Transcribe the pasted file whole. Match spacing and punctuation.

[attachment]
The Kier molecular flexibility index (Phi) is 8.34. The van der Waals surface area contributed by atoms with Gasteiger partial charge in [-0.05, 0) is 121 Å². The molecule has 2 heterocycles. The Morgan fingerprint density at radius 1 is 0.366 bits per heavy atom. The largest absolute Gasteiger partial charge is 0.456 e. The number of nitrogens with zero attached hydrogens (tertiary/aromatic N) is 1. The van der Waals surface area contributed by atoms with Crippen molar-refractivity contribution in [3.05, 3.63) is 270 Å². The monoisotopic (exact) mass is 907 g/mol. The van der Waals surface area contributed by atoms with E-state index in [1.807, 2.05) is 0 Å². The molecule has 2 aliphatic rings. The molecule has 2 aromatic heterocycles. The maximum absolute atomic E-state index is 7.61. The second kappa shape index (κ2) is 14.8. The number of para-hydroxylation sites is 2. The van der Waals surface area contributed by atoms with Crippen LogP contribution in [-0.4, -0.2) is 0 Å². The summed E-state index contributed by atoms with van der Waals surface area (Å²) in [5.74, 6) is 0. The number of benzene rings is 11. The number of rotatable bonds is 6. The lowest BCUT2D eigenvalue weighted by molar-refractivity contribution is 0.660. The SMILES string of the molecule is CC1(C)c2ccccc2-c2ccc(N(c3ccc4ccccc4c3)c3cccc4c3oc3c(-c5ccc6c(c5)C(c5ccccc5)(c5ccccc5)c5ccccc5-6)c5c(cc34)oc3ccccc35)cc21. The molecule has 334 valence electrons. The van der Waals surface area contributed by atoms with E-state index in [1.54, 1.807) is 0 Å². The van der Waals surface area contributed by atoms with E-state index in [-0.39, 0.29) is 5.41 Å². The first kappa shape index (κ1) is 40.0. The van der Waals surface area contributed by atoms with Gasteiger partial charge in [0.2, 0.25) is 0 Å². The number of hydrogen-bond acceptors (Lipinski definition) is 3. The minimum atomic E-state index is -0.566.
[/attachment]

The Kier molecular flexibility index (Phi) is 8.34. The van der Waals surface area contributed by atoms with Gasteiger partial charge in [-0.05, 0) is 121 Å². The molecule has 2 heterocycles. The Morgan fingerprint density at radius 1 is 0.366 bits per heavy atom. The largest absolute Gasteiger partial charge is 0.456 e. The number of nitrogens with zero attached hydrogens (tertiary/aromatic N) is 1. The van der Waals surface area contributed by atoms with Crippen molar-refractivity contribution in [3.05, 3.63) is 270 Å². The monoisotopic (exact) mass is 907 g/mol. The van der Waals surface area contributed by atoms with E-state index in [1.807, 2.05) is 0 Å². The molecule has 2 aliphatic rings. The molecule has 2 aromatic heterocycles. The maximum absolute atomic E-state index is 7.61. The second kappa shape index (κ2) is 14.8. The number of para-hydroxylation sites is 2. The van der Waals surface area contributed by atoms with Crippen LogP contribution in [-0.4, -0.2) is 0 Å². The summed E-state index contributed by atoms with van der Waals surface area (Å²) in [5.74, 6) is 0. The number of benzene rings is 11. The number of rotatable bonds is 6. The lowest BCUT2D eigenvalue weighted by molar-refractivity contribution is 0.660. The SMILES string of the molecule is CC1(C)c2ccccc2-c2ccc(N(c3ccc4ccccc4c3)c3cccc4c3oc3c(-c5ccc6c(c5)C(c5ccccc5)(c5ccccc5)c5ccccc5-6)c5c(cc34)oc3ccccc35)cc21. The molecule has 334 valence electrons. The van der Waals surface area contributed by atoms with E-state index in [1.54, 1.807) is 0 Å². The van der Waals surface area contributed by atoms with E-state index in [-0.39, 0.29) is 5.41 Å². The first kappa shape index (κ1) is 40.0. The van der Waals surface area contributed by atoms with Gasteiger partial charge in [0.2, 0.25) is 0 Å². The number of hydrogen-bond acceptors (Lipinski definition) is 3. The minimum atomic E-state index is -0.566.